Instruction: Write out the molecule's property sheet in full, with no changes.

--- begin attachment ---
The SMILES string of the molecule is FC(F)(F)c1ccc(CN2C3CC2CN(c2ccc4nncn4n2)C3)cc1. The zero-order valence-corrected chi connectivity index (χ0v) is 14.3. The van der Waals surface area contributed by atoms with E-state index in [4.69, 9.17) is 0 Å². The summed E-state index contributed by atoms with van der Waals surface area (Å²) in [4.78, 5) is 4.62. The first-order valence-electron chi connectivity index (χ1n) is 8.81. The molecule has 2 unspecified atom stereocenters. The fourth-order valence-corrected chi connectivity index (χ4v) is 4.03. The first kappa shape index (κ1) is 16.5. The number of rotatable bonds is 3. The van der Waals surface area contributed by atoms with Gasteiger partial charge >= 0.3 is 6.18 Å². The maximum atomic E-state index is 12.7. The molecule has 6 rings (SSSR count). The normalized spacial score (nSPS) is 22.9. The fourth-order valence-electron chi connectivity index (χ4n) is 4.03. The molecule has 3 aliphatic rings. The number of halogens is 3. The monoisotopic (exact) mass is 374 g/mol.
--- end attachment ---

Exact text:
The SMILES string of the molecule is FC(F)(F)c1ccc(CN2C3CC2CN(c2ccc4nncn4n2)C3)cc1. The zero-order valence-corrected chi connectivity index (χ0v) is 14.3. The van der Waals surface area contributed by atoms with E-state index in [4.69, 9.17) is 0 Å². The summed E-state index contributed by atoms with van der Waals surface area (Å²) in [4.78, 5) is 4.62. The first-order valence-electron chi connectivity index (χ1n) is 8.81. The molecule has 2 unspecified atom stereocenters. The fourth-order valence-corrected chi connectivity index (χ4v) is 4.03. The first kappa shape index (κ1) is 16.5. The number of rotatable bonds is 3. The van der Waals surface area contributed by atoms with Gasteiger partial charge >= 0.3 is 6.18 Å². The maximum atomic E-state index is 12.7. The molecule has 6 rings (SSSR count). The normalized spacial score (nSPS) is 22.9. The fourth-order valence-electron chi connectivity index (χ4n) is 4.03. The molecule has 3 aliphatic rings. The number of halogens is 3. The monoisotopic (exact) mass is 374 g/mol.